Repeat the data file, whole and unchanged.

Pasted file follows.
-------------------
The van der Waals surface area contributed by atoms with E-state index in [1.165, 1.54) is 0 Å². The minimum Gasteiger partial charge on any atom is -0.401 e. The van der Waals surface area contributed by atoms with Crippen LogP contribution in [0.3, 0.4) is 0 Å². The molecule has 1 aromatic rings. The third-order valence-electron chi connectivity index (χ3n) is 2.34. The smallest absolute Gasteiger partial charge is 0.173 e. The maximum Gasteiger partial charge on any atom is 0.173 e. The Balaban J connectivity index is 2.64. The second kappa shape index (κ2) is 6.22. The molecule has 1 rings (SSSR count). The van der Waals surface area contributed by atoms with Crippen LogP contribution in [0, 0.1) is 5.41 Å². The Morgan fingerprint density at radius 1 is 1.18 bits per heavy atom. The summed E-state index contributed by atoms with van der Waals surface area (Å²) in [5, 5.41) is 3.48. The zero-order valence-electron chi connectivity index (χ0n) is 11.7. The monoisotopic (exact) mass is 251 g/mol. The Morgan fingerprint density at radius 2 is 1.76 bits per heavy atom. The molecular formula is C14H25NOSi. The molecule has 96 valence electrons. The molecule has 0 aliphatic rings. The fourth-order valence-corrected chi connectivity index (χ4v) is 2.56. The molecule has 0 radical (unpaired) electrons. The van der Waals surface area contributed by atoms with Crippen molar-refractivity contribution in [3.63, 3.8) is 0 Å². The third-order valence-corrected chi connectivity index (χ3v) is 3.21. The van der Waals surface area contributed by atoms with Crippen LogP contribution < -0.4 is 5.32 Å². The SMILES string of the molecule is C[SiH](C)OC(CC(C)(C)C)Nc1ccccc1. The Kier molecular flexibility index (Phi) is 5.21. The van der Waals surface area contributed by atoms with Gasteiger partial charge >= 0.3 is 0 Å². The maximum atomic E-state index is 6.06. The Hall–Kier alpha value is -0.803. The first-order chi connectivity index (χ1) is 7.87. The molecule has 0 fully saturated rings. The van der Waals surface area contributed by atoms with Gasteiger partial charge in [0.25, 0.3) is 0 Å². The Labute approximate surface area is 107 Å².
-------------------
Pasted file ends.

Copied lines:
The van der Waals surface area contributed by atoms with E-state index in [1.165, 1.54) is 0 Å². The minimum Gasteiger partial charge on any atom is -0.401 e. The van der Waals surface area contributed by atoms with Crippen LogP contribution in [0.3, 0.4) is 0 Å². The molecule has 1 aromatic rings. The third-order valence-electron chi connectivity index (χ3n) is 2.34. The smallest absolute Gasteiger partial charge is 0.173 e. The maximum Gasteiger partial charge on any atom is 0.173 e. The Balaban J connectivity index is 2.64. The second kappa shape index (κ2) is 6.22. The molecule has 1 rings (SSSR count). The van der Waals surface area contributed by atoms with Crippen LogP contribution in [0, 0.1) is 5.41 Å². The Morgan fingerprint density at radius 1 is 1.18 bits per heavy atom. The summed E-state index contributed by atoms with van der Waals surface area (Å²) in [5, 5.41) is 3.48. The zero-order valence-electron chi connectivity index (χ0n) is 11.7. The monoisotopic (exact) mass is 251 g/mol. The Morgan fingerprint density at radius 2 is 1.76 bits per heavy atom. The molecular formula is C14H25NOSi. The molecule has 96 valence electrons. The molecule has 0 aliphatic rings. The fourth-order valence-corrected chi connectivity index (χ4v) is 2.56. The molecule has 0 radical (unpaired) electrons. The van der Waals surface area contributed by atoms with Crippen molar-refractivity contribution in [3.63, 3.8) is 0 Å². The third-order valence-corrected chi connectivity index (χ3v) is 3.21. The van der Waals surface area contributed by atoms with Crippen LogP contribution < -0.4 is 5.32 Å². The SMILES string of the molecule is C[SiH](C)OC(CC(C)(C)C)Nc1ccccc1. The Kier molecular flexibility index (Phi) is 5.21. The van der Waals surface area contributed by atoms with Gasteiger partial charge >= 0.3 is 0 Å². The maximum atomic E-state index is 6.06. The Hall–Kier alpha value is -0.803. The first-order chi connectivity index (χ1) is 7.87. The molecule has 0 fully saturated rings. The van der Waals surface area contributed by atoms with Gasteiger partial charge in [0.25, 0.3) is 0 Å². The Labute approximate surface area is 107 Å².